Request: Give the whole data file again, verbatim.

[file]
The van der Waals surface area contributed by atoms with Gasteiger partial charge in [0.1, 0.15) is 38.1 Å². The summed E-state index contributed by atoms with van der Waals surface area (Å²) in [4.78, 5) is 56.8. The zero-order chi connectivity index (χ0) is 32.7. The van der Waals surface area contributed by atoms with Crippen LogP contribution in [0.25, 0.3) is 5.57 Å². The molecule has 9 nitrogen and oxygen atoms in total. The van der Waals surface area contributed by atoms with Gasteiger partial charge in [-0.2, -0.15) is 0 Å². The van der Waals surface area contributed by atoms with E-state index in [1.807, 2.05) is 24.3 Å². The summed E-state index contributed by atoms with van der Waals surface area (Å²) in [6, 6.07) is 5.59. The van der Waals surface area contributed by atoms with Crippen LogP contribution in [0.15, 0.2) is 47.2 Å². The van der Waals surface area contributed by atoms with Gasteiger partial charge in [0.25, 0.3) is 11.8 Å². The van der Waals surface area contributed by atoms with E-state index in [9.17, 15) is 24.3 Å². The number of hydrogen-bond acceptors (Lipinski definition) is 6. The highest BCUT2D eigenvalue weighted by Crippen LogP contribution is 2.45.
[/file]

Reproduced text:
The van der Waals surface area contributed by atoms with Gasteiger partial charge in [0.1, 0.15) is 38.1 Å². The summed E-state index contributed by atoms with van der Waals surface area (Å²) in [4.78, 5) is 56.8. The zero-order chi connectivity index (χ0) is 32.7. The van der Waals surface area contributed by atoms with Crippen LogP contribution in [0.25, 0.3) is 5.57 Å². The molecule has 9 nitrogen and oxygen atoms in total. The van der Waals surface area contributed by atoms with Gasteiger partial charge in [-0.2, -0.15) is 0 Å². The van der Waals surface area contributed by atoms with E-state index in [1.807, 2.05) is 24.3 Å². The summed E-state index contributed by atoms with van der Waals surface area (Å²) in [6, 6.07) is 5.59. The van der Waals surface area contributed by atoms with Crippen LogP contribution in [0.15, 0.2) is 47.2 Å². The van der Waals surface area contributed by atoms with Gasteiger partial charge in [0.25, 0.3) is 11.8 Å². The van der Waals surface area contributed by atoms with E-state index in [9.17, 15) is 24.3 Å². The number of hydrogen-bond acceptors (Lipinski definition) is 6. The highest BCUT2D eigenvalue weighted by Crippen LogP contribution is 2.45.